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Saturday, August 25, 2007

Saturday night

"Plastichrome" postcard P324407 Arts & Cards, 374 Boylston St., Brookline, MA 02146

I decided that Sunday posted blogs are not going very well. So on this Saturday night, I post a food related piece written this week for our writer’s group; besides, I need Sunday to be a day of rest.

Every Saturday night, as long as I can remember, growing up in a north Boston suburb, we sat down to supper with a sense of history, homemade rolls, hot dogs with piccalili and Boston baked beans in a pot. Our mother baked the beans in an ancient glazed crock called a bean pot. It was two toned, brown on top, tan on bottom with a handle and tight fitting lid. Because I preferred the pea beans, small, round and white somewhat like navy, over the kidney beans, she would bake two pots one kidney and one pea or weekly alternate beans. On Friday evening before bedtime she soaked the beans in water overnight. On Saturday morning she parboiled them for an hour or so, draining the beans, according to Fanny Farmer’s original Boston Cooking School Cook Book 1896,”throwing bean-water out of doors, not in sink.” Then she put them in the bean pot with dry mustard, brown sugar, molasses, salt, pepper, salt pork and sometimes an onion, with just enough boiling water to cover. She then placed the lid on top and slow cooked it for 8 hours, adding boiling water as needed. The anticipated Saturday smell transformed the house for one day a week.

One of our ancestors on my mother’s side, Stephen Hopkins, an adventurer pilgrim from the Mayflower, 1620, was the first to become friendly with the Native Americans. .He had been to Jamestown around 1610 and in Plymouth colony he spent time at native camps, Pokanokets, Narragansetts including visiting Massasoit, namesake for Massachusetts. Many natives also stayed in his family house in Plymouth.. I believe it was he who learned from the Narragansetts how to make baked beans using maple syrup and bear fat. Since the Pilgrims strictly followed the commandments of God, to remember the Sabbath and keep it holy, no work including cooking could be done on Sunday, just worship and prayers, the meal needed to be prepared the night before and beans were a perfect choice, according to some sources, the start of the Saturday night Baked beans tradition for most of New England.

During colonial times, Massachusetts became part of the triangular trade, Boston to West Indies to West Africa. Originally some Native American slaves from Phillip’s war 1674, were sent to West Indies to work in the sugar cane fields. The byproduct, molasses was sent back to New England to be made into rum. The first distillery in Boston was in 1667. Rum was then sent to West Africa to buy slaves which were sent to West Indies to increase the labor force, production and continue the sequence. It is interesting that we have sponsored an orphan through Rafiki Foundation in Nigeria, West Africa. It is also interesting that our great grandmother whose house we live in and whose bean pots and roll pans we used, lived most of her later life in Barbados, West Indies. I even have a glass rum jug of hers with basketry wound around it. I often wondered about why she would go to the West Indies from Boston area. Perhaps it was the baked bean/molasses/rum connection. By 1783 there were 63 rum distilleries around Boston area. With often a surplus of molasses, the baked beans became a way in every household, a substitute for the maple syrup.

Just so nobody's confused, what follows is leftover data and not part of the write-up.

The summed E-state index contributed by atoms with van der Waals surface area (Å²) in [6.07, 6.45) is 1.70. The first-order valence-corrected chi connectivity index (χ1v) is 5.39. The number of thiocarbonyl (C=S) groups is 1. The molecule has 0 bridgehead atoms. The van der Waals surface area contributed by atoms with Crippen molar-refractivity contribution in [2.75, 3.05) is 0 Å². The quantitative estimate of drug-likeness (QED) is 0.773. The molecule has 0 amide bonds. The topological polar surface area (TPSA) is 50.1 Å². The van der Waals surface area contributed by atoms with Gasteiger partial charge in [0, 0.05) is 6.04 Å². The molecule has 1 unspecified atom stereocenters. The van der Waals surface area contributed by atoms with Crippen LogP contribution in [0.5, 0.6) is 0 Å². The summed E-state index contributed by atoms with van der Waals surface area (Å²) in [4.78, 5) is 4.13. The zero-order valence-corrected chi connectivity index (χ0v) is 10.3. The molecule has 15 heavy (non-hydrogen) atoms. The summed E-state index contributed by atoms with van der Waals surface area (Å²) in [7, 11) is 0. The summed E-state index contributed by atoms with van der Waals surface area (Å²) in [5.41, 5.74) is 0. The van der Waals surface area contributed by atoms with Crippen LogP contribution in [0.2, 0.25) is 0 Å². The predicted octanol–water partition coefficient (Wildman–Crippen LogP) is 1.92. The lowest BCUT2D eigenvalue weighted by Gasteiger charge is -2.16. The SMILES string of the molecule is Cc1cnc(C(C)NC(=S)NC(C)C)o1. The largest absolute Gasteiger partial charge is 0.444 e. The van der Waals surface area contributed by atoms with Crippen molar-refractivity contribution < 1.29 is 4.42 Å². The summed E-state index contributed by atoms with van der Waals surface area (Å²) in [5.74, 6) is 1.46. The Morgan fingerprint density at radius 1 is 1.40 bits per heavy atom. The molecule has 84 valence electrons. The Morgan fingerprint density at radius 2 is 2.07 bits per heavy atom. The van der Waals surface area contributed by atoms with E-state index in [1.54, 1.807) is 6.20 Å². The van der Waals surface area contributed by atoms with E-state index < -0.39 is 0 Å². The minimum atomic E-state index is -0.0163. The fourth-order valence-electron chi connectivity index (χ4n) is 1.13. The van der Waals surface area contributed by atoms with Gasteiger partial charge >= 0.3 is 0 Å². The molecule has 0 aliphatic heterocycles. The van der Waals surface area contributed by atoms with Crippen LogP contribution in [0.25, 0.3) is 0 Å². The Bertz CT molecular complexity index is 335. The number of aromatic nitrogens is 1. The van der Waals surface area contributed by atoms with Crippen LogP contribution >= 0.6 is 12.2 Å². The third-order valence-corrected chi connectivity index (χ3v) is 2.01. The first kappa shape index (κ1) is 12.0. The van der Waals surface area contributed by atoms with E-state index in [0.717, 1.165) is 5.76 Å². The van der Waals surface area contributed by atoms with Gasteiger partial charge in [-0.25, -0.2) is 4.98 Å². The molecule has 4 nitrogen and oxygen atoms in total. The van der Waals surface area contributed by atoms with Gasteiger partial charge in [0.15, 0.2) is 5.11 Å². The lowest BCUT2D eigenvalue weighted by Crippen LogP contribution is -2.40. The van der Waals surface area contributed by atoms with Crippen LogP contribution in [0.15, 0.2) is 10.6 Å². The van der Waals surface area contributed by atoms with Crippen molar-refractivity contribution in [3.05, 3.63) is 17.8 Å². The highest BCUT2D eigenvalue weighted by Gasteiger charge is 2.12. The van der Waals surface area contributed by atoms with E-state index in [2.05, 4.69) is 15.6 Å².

In the 1920’s Friend’s Brothers established a baked bean factory in our town Melrose placing them in cans to sell along with cans of steamed brown bread. Even with the factory in Melrose, my mother still made the beans and rolls from scratch. The piccalilli, green tomato relish, however, was locally made and eaten.

The franks when she could get them, were Maple Leaf a Canadian brand from Nova Scotia, grilled in a black cast iron frying pan. Even though both parents were immigrants from Nova Scotia, my mother especially needed the continual connection in any way she could get it. The rolls were from a recipe passed down from generations on her mother’s side. She began making rolls on Saturday morning as well, putting bowl of covered dough on the hot water radiator under the kitchen window to rise. When puffed she punched them down and when risen again she turned them into light balls of dough, stuffing them in rows into my great grandmother’s metal baking pan, placing them in the oven to bake to a soft light brown.

I can still smell Saturday night’s meal and wonder why I have not continued tradition. But you know, I found the old pot, the recipe, some beans, even salt pork, and am making some today for history’s and Mom's sake. Besides, I too will try not working on Sunday, for the blog and God’s sake.
Exodus 20:8-11

Sunday, August 19, 2007

County Fair

Mother Hildegard and 4-H Lama’s heading to the fair

“You’re always busy,” said my husband. It’s true. I am busy most of the time. There are so many things I want to get done. But a week like this, when I go around in circles or backwards with constant distractions and interruptions and the computer loses all that I worked on for a day, shows me that life is very much more than just getting things done. So we took off a day and went to the San Juan County Fair.